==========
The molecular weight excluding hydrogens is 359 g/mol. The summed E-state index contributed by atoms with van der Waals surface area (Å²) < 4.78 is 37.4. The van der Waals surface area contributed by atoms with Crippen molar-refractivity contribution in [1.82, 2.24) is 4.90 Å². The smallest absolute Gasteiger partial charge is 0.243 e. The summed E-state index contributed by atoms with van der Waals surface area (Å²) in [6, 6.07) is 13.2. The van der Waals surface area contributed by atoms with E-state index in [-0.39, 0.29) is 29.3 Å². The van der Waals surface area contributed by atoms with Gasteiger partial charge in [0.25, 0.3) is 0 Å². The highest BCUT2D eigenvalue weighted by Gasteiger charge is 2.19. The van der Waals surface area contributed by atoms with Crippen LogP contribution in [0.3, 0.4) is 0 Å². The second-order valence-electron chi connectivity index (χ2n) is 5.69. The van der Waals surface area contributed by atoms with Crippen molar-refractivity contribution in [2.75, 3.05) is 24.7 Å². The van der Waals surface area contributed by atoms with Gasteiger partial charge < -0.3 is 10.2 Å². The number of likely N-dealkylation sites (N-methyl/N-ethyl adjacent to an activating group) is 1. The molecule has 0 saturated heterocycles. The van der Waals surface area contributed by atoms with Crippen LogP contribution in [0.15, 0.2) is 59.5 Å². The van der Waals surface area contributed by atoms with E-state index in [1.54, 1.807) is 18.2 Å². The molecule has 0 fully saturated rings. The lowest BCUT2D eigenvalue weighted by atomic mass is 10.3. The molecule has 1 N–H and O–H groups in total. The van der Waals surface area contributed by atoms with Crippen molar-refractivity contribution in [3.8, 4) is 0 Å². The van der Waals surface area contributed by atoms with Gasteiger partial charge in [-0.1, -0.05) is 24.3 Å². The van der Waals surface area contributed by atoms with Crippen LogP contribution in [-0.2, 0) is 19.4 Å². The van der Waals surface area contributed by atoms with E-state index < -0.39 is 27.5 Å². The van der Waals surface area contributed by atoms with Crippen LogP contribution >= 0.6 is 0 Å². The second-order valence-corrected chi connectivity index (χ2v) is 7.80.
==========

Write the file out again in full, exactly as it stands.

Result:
The molecular weight excluding hydrogens is 359 g/mol. The summed E-state index contributed by atoms with van der Waals surface area (Å²) < 4.78 is 37.4. The van der Waals surface area contributed by atoms with Crippen molar-refractivity contribution in [1.82, 2.24) is 4.90 Å². The smallest absolute Gasteiger partial charge is 0.243 e. The summed E-state index contributed by atoms with van der Waals surface area (Å²) in [6, 6.07) is 13.2. The van der Waals surface area contributed by atoms with E-state index in [-0.39, 0.29) is 29.3 Å². The van der Waals surface area contributed by atoms with Gasteiger partial charge in [0.25, 0.3) is 0 Å². The highest BCUT2D eigenvalue weighted by Gasteiger charge is 2.19. The van der Waals surface area contributed by atoms with Crippen LogP contribution in [0.3, 0.4) is 0 Å². The second-order valence-electron chi connectivity index (χ2n) is 5.69. The van der Waals surface area contributed by atoms with Crippen molar-refractivity contribution in [2.75, 3.05) is 24.7 Å². The van der Waals surface area contributed by atoms with Gasteiger partial charge < -0.3 is 10.2 Å². The number of likely N-dealkylation sites (N-methyl/N-ethyl adjacent to an activating group) is 1. The molecule has 0 saturated heterocycles. The van der Waals surface area contributed by atoms with Crippen LogP contribution in [0.15, 0.2) is 59.5 Å². The van der Waals surface area contributed by atoms with E-state index in [1.54, 1.807) is 18.2 Å². The molecule has 0 fully saturated rings. The lowest BCUT2D eigenvalue weighted by atomic mass is 10.3. The molecule has 1 N–H and O–H groups in total. The van der Waals surface area contributed by atoms with Crippen molar-refractivity contribution in [3.8, 4) is 0 Å². The van der Waals surface area contributed by atoms with Gasteiger partial charge in [-0.1, -0.05) is 24.3 Å². The van der Waals surface area contributed by atoms with Crippen LogP contribution in [-0.2, 0) is 19.4 Å². The van der Waals surface area contributed by atoms with E-state index < -0.39 is 27.5 Å². The van der Waals surface area contributed by atoms with Crippen LogP contribution >= 0.6 is 0 Å². The second-order valence-corrected chi connectivity index (χ2v) is 7.80.